Indian Outsourcers Proceed With Caution
That caution is provoking strategy shifts that "will ultimately make the Indian companies a bigger threat to the Western IT services firms," writes Ovum Ltd. analyst Georgina O'Toole in a recent note.
The cautious outlook appears justified. A survey released last week by India's National Association of Software & Service Companies (Nasscom) projects outsourcing firms will be affected more heavily by the U.S. slowdown in 2009, as the U.S. accounts for more than 60 percent of Indian software and services revenues. Nasscom projects that revenues will grow by between 21 percent and 24 percent for the financial year ending March 2009, compared with a growth of 29 percent for the 2007-2008 financial year.
Outsourcers are looking to diversify their businesses away from U.S. markets, particularly to Europe, which O'Toole says accounts for 30 percent of Indian IT exports. By "investing in the productization of their services," companies "are looking to develop repeatable services and IP-based assets that can be delivered without increasing the staff base radically."
They are also tightening recruitment and training policies, emphasizing higher value services such as consulting, and increasing their onshore presence by acquiring U.S. companies.
It could all add up to an advantage for the Indian outsourcers.
"In the medium to long term, the paralysis in decision-making within U.S. clients (and indeed, U.K. clients) will begin to ease," O'Toole writes. "When it does, the added pressure felt as a result of the economic slowdown will result in clients taking a fresh look at the possibility of lowering their cost base via increased offshoring. When that time comes, the Indian firms will be better placed than ever to compete for business."
And now... the numbers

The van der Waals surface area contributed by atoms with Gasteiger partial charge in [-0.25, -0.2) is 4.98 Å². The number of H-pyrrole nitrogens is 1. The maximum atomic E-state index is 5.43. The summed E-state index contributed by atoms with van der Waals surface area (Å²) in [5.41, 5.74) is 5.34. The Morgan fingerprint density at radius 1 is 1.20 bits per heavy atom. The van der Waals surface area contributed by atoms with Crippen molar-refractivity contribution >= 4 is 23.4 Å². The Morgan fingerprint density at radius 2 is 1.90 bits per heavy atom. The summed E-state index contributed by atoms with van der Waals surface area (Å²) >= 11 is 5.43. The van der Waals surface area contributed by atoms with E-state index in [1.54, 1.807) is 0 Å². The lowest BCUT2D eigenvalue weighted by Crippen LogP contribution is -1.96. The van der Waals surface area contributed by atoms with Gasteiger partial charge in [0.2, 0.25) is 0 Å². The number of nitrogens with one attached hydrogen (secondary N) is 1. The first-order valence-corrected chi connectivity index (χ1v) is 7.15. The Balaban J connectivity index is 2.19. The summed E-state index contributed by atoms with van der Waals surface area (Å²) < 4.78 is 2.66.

Wipro, the country's third-ranked software and services firm, reported first-quarter revenues of 59.62 billion Indian Rupees ($1.39 billion), up 43 percent over the same quarter last year, and slightly above the INR59.1 billion estimated by analysts. (See Wipro Reports Major Growth.)
Growth in net income slowed for the fifth quarter in a row, rising 14 percent to INR8.14 billion ($189.76 million) and coming in below estimates of INR8.85 billion ($206.31 million) from analysts surveyed by Bloomberg and INR9.02 billion ($210.28 million) forecast by a Reuters poll.
In the company's prepared statement, chairman Azim Premji said, "Given the environment, we remain cautious in the near term. Looking ahead, for the quarter ending September 2008, we expect our revenue from our IT Services business to be approximately $1,089 million."
That caution hit Wipro's share price, which closed INR14.25 (3.75%) lower at INR365.55.
"There is no doubt that some of our clients who are in the financial services and retail space have witnessed a significant amount of turmoil, and that has been a reason for caution for us," said Girish Paranjpe, joint CEO of Wipro Technologies, on the company's earnings call. "Business as usual from clients continues fairly uninterrupted. [But] there is clearly caution in kicking off new programs and there is some amount of extension of timelines for negotiating larger duration programs."